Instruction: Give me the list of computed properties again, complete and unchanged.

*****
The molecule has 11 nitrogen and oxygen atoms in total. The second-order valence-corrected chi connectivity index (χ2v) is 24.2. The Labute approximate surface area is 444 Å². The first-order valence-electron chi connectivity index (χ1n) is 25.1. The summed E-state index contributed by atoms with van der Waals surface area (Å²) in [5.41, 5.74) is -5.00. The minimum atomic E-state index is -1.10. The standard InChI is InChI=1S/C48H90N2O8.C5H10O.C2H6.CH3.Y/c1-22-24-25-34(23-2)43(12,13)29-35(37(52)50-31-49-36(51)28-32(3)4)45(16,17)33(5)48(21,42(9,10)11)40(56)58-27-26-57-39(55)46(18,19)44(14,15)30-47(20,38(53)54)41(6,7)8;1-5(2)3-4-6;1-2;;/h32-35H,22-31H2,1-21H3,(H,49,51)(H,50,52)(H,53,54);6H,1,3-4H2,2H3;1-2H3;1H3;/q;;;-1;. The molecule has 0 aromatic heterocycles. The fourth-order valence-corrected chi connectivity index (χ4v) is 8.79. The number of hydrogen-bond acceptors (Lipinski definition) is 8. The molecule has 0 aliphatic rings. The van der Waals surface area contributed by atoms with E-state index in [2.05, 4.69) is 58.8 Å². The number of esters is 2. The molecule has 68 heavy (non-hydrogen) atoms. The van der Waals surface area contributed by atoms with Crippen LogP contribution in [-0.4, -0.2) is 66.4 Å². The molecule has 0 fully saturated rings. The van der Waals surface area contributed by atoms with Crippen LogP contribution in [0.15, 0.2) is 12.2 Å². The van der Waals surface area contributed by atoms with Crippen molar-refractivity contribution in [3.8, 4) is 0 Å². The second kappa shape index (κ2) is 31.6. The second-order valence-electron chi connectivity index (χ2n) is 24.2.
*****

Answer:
The molecule has 11 nitrogen and oxygen atoms in total. The second-order valence-corrected chi connectivity index (χ2v) is 24.2. The Labute approximate surface area is 444 Å². The first-order valence-electron chi connectivity index (χ1n) is 25.1. The summed E-state index contributed by atoms with van der Waals surface area (Å²) in [5.41, 5.74) is -5.00. The minimum atomic E-state index is -1.10. The standard InChI is InChI=1S/C48H90N2O8.C5H10O.C2H6.CH3.Y/c1-22-24-25-34(23-2)43(12,13)29-35(37(52)50-31-49-36(51)28-32(3)4)45(16,17)33(5)48(21,42(9,10)11)40(56)58-27-26-57-39(55)46(18,19)44(14,15)30-47(20,38(53)54)41(6,7)8;1-5(2)3-4-6;1-2;;/h32-35H,22-31H2,1-21H3,(H,49,51)(H,50,52)(H,53,54);6H,1,3-4H2,2H3;1-2H3;1H3;/q;;;-1;. The molecule has 0 aromatic heterocycles. The fourth-order valence-corrected chi connectivity index (χ4v) is 8.79. The number of hydrogen-bond acceptors (Lipinski definition) is 8. The molecule has 0 aliphatic rings. The van der Waals surface area contributed by atoms with E-state index in [2.05, 4.69) is 58.8 Å². The number of esters is 2. The molecule has 68 heavy (non-hydrogen) atoms. The van der Waals surface area contributed by atoms with Crippen LogP contribution in [-0.4, -0.2) is 66.4 Å². The molecule has 0 fully saturated rings. The van der Waals surface area contributed by atoms with Crippen LogP contribution in [0.15, 0.2) is 12.2 Å². The van der Waals surface area contributed by atoms with Crippen molar-refractivity contribution in [3.8, 4) is 0 Å². The second kappa shape index (κ2) is 31.6. The second-order valence-electron chi connectivity index (χ2n) is 24.2.